117I go. One pound of British beef, and then
119That home-returning, I may "soothly say,"
120"Fate cannot touch me: I have dined to-day."


7] Pan: goatlike Greek god of shepherds and hunters, inventor of the syrinx (seven-reed flute).
Bacchus: the Greek god of wine and fertility, Dionysus, often imagined as being in a tiger-drawn chariot. Back to Line
11] Mayfair: London's sophisticated neighbourhood in the 19th century, found north of Piccadilly, and named after an annual fair held there from the 17th to the early 19th centuries. Back to Line
14] Ceres: Roman goddess of the harvest, also known as Demeter to the Greeks.
John Barleycorn: personification of barley grain, from which malt liquors are made. Back to Line
18] "wayward fancy roams": no source identified. Back to Line
20] At-homes: times at which someone is prepared to receive one at their residence as a guest. Back to Line
23] Brighton: English seaside resort. Back to Line
26] Gilpin: William Gilpin (1724-1804), a vicar famous for his tour books of British landscapes. This quotation is from William Cowper's poem, The Life of John Gilpin (London, 1785), lines 155-56. Back to Line
32] Cowper: William Cowper (1731-1800), English poet and translator of Homer, who generally began in the middle. Back to Line
37] Attic: Greek. Back to Line
42] dyspepsia: indigestion. Back to Line
43] Tom Noddy: name for a type of person, one not very bright, someone who "nods" or makes errors. Back to Line
44] Mr. Briggs: one of Cecilia Beverley's potential guardians in Fanny Burney's Cecilia, or Memoirs of an Heiress (1782), a man characterized by extreme greed and vulgarity.
Jones and Jackson: presumably, commonplace names. Back to Line
45] whisky-toddy: whiskey in hot sugared and spiced water. Back to Line
49] Bon Gaultier: the pseudonym used by Sir Theodore Martin (1816-1909), who with W. E. Aytoun (1813-1865) wrote the so-called Bon Gaultier ballads (The Book of Ballads [London: W. S. Orr, 1845]; B-10 9329 Fisher Rare Book Library). The name comes from Rabelais and means "good fellow." Back to Line
57] All of these are commercial names for brands of beers and stouts in England. Back to Line
68] blue: a "blue stocking" or "blue blood"? Back to Line
69] waxen pinion: alluding to the myth of Daedalus and his son Icarus, who flew too high so that his wax wings (or pinions) were melted by the sun and he fell to his death in the sea (hence Calverley's remark about sponsoring, that is, naming, a sea yet unnamed). Back to Line
71] Pindar: Greek lyric poet (522-442 B.C.), who devised the form of the ode. Back to Line
73] Arcadia: Greek mountainous region supposed to be the home of Pan, a place of happiness. Back to Line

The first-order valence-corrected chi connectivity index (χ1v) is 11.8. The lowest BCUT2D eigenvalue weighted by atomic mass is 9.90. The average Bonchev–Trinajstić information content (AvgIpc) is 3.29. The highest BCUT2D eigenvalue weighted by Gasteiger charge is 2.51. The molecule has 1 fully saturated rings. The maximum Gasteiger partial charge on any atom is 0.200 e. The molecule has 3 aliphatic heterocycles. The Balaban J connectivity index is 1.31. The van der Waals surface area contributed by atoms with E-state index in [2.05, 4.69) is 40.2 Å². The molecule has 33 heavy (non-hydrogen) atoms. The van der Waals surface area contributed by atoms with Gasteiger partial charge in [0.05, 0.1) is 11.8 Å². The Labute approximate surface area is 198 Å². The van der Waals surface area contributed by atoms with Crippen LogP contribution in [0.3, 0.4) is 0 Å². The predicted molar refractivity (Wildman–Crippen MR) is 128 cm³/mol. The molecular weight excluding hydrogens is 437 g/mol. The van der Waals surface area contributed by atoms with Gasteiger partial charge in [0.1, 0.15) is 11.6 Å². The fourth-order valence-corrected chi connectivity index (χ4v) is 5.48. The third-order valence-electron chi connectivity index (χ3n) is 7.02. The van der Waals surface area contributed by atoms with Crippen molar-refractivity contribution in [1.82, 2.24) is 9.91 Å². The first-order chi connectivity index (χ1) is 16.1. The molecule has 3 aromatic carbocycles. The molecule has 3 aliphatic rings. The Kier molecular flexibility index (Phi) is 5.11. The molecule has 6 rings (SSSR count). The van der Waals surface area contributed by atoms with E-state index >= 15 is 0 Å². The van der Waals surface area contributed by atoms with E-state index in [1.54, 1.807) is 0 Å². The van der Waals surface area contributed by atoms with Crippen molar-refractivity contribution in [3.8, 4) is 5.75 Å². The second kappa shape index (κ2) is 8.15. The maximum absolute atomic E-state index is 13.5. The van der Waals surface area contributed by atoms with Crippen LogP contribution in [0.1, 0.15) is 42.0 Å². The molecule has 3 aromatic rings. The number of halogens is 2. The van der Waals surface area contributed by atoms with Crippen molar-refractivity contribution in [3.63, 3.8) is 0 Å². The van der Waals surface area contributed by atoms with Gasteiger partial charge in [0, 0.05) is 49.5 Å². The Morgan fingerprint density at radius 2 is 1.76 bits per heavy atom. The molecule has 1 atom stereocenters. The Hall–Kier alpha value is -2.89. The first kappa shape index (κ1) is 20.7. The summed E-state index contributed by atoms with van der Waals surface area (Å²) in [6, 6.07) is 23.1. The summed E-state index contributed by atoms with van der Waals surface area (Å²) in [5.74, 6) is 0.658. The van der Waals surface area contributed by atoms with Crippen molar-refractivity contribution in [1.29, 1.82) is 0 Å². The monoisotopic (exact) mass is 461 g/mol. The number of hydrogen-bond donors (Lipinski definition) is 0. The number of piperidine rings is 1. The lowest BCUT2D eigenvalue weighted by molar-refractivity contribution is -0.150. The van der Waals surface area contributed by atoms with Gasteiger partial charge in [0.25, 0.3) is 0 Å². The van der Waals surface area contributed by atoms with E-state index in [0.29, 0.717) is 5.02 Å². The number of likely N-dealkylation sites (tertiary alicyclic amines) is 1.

75] Cithæron: the harper? Back to Line
77] Lycidas: John Milton's poem of the same name, lamenting the death of his friend Edward King. Back to Line
90] Johnson: Samuel Johnson (1709-84). Back to Line
91] "Dulce est desipere in loco", Horace to Virgil, on the need for wisdom to lighten up once in a while (Odes, IV, xii. 28):
verum pone moras et studium lucri
nigrorumque memor, dum licet, ignium
misce stultitiam consiliis brevem:
dulce est desipere in loco.
(ed. Paul Shorey and Gordon Lang [1919], from the online version by Perseus Project at Tufts University). Edward George Earle Bulwer-Lytton translates this as follows:
But put aside delays and care of gain,
Warned, while yet time, by the dark death-fires; mix
With thought brief thoughtlessness; in fitting place
'Tis sweet to be unwise.
(from Michael Gilleland's edition). Back to Line
92] Falernian: district in Campagnia celebrated by the Romans for excellent wine. Back to Line
93] "Fra Poco": literally, "brother little," a baritone aria by love-sick, suicidal Edgardo in Act III of Gaetano Donizetti's Lucia di Lammermoor (1835). Back to Line
94] "Casta Diva": literally "chaste goddess," the exquisite soprano aria from Vincenzo Bellini's Norma (1831), sung by the Druid high priestess Norma to the moon. Back to Line
104] draught: beer on "draft" comes from the keg rather than the bottle. Back to Line
111] Seared: withered (perhaps an allusion to Milton's "Lycidas," line 2). Back to Line
118] Mr. Swiveller: Dick Swiveller, a disreputable character from Charles Dickens' The Old Curiosity Shop. Back to Line
Publication Start Year: 
RPO poem Editors: 
Ian Lancashire
RPO Edition: 
RPO 1998.